She said working at the resort helped her realise she had a talent that was worth pursuing, so she 'worked her ass off' in the hopes of getting a break.

Shania Twain doesn't consider her debut album truly 'her'.

Shania Twain's 'What Made You Say That' caused controversy in country music for being a little... raunchy. Image: Mercury Records.

After working at Deerhurst for a while, Twain decided she was ready to give country music a go again. She went to Nashville to work on her debut album.

She said she tread lightly and although she arrived with a lot of personal material, her label decided it was not 'country' enough and brought in a host of other songwriters to work on the self-titled album, released in 2003.

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"I didn't cry about it. I accepted it," she said. "There's not really that much of my creative input in the album at all."

Her manager Mary Bailey said she did not think they, a female singer and manager duo, were taken that seriously by the predominately male meeting rooms of Nashville.

"You have to work three times as hard as the average guy in country music in order to get a shot. To be relentless was the only way... you have to half kill yourself to get there," Twain remembered.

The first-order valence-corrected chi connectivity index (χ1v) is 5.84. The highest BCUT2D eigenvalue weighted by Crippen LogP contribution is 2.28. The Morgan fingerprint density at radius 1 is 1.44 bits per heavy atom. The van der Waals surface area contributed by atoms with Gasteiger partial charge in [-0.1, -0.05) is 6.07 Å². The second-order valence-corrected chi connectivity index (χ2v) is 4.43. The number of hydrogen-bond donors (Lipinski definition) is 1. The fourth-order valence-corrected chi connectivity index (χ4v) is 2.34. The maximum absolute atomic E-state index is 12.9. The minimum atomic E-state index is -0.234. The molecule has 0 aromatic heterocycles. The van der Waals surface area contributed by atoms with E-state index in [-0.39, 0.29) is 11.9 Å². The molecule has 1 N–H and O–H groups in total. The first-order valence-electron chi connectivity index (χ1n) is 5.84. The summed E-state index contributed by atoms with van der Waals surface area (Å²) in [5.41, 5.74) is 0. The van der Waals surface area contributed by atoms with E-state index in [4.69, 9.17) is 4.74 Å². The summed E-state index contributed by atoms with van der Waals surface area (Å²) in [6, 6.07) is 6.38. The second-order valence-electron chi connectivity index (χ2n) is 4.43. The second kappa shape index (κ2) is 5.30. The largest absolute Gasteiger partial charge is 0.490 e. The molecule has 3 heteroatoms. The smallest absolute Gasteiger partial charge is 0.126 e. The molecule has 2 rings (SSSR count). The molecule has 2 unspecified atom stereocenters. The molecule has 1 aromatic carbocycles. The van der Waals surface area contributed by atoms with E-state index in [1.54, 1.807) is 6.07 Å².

She first realised the power of her creative input with the 'What Made You Say That' music video, her first ever, in which she pushed her own vision - which included her midriff - and angered CMT (Country Music Television). That would end up becoming an iconic part of her image.

The creative and personal partnership of Shania Twain and Mutt Lange.

Mutt Lange and Shania Twain married in 1993. Image: YouTube.

Acclaimed rock producer Mutt Lange, who had worked with bands like AC/DC and Def Leppard, saw the 'What Made You Say That' music video and reached out to Twain to collaborate.

She said the idea of Lange making her music sound like his previous work, "that would be the dream". She worried her label would drop her because her first album wasn't a massive success, but they backed her to work with Lange.